by Daniel Hofmann
Last weekend I met up with a friend for movies and drinks. Let me start this blog post with a side note: the new Mission Impossible movie was pretty good!
Later that night I sat on my friend's couch and watched a documentary on Bob Dylan. It focussed on the time he became famous, and one scene reminded me why I love this man so much. He sat in a room filled with journalists and one of them asked if he knew why many people referred to him as 'the voice of his generation'. Dylan couldn’t give him a satisfying answer.
It wasn’t that Dylan didn’t want give the journalist an answer; he just didn’t know what to say, — he explained in a later interview. The musician said that he never wanted to be some kind of 'voice of a generation'. He just did what he loved to do, regardless of whether people were going to love or hate his work. So many fans listened to his folk music, but then he suddenly changed everything and made music with a big rock band. Not everyone was happy about that. They came to see the folk singer and got the rock star. Bob Dylan didn’t care, because he went where his passion lead him.
This documentary showed me again how important it is to stay true to your work. To stay true to your heart. I see so much photographs that looks the same, because it’s easily likable on Instagram, 500px or Facebook. Don’t get me wrong, it can be amazing work and I admire the artist behind it, but it’s not always clear if the art comes from the need of expressing yourself or from the need to be popular. It’s nothing new and I believe every generation of artists will have to deal with that. For example: in the last few years, I watched some amazing young photographers emerge and I asked myself; how could they reach this level of photography at such a young age? Their work and effort felt honest and authentic. Now when I read an article about an upcoming young photographer, that feeling has vanished. So much of their work seems to be only a part of a popular style, that was established and approved by facebook. I still enjoy looking at it, but I don’t feel the authenticity anymore.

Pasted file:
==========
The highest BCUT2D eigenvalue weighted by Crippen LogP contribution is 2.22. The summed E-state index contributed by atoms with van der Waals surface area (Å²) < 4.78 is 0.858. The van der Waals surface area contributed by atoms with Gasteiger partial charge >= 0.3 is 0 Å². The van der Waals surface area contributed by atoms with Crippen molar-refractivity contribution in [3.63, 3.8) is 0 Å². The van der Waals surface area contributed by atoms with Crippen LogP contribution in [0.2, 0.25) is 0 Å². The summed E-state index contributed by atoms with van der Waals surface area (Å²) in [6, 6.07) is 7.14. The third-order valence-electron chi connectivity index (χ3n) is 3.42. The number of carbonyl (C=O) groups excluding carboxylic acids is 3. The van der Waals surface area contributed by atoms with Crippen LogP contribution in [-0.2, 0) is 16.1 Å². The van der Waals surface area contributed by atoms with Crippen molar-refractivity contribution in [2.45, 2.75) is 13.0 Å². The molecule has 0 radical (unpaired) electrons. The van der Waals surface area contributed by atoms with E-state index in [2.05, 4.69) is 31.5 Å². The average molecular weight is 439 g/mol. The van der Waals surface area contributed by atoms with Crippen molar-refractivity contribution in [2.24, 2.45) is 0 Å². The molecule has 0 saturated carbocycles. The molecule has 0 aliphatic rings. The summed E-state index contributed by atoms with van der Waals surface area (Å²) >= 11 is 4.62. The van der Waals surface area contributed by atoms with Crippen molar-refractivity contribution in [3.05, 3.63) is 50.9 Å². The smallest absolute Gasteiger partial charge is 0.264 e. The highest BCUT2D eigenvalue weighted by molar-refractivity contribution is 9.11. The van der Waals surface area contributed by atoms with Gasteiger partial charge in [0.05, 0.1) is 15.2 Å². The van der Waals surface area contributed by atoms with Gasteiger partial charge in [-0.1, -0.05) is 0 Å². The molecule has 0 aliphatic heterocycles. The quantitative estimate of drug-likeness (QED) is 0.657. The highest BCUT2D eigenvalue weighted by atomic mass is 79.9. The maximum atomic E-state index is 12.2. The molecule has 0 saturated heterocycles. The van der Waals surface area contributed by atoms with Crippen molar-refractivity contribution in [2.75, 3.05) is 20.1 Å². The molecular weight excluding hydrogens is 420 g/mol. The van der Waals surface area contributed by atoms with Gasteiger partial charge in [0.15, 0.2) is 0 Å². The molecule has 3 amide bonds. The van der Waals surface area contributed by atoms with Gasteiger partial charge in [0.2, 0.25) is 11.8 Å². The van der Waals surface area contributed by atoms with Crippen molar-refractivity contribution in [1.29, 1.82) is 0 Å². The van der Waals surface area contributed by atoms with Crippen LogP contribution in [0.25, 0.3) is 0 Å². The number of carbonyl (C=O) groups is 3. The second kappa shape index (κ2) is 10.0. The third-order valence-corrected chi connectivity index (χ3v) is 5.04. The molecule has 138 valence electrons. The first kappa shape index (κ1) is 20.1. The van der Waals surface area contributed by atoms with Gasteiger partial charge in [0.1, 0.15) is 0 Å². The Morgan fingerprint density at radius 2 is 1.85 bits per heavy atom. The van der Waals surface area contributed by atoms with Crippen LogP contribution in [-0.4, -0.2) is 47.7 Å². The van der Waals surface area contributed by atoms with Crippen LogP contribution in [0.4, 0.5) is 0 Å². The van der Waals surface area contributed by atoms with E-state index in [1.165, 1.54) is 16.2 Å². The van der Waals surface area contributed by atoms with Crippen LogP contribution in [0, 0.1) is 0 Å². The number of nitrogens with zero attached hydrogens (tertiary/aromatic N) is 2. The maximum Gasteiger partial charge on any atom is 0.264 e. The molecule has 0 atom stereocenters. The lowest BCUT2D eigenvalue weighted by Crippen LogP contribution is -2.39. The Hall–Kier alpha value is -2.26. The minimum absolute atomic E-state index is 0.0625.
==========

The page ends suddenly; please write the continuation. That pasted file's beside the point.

We all have artists we look up to and we all integrate different parts of their work into our own art. I’m no exception — everyone wants his work to be acknowledged by others. The question is, though, how much does it affect our process of creating? Would you stop working on a project because people don’t show any interest in it, or would you keep going? Bob Dylan kept going, despite the naysayers. That’s why he is a big role model to me.
Like he said himself: “Don’t think twice, it’s alright.”
P.S. The series you see here is about my final time in college. I lived mostly in the library because of my exams and so I brought my Holga with me for the time when it got dark.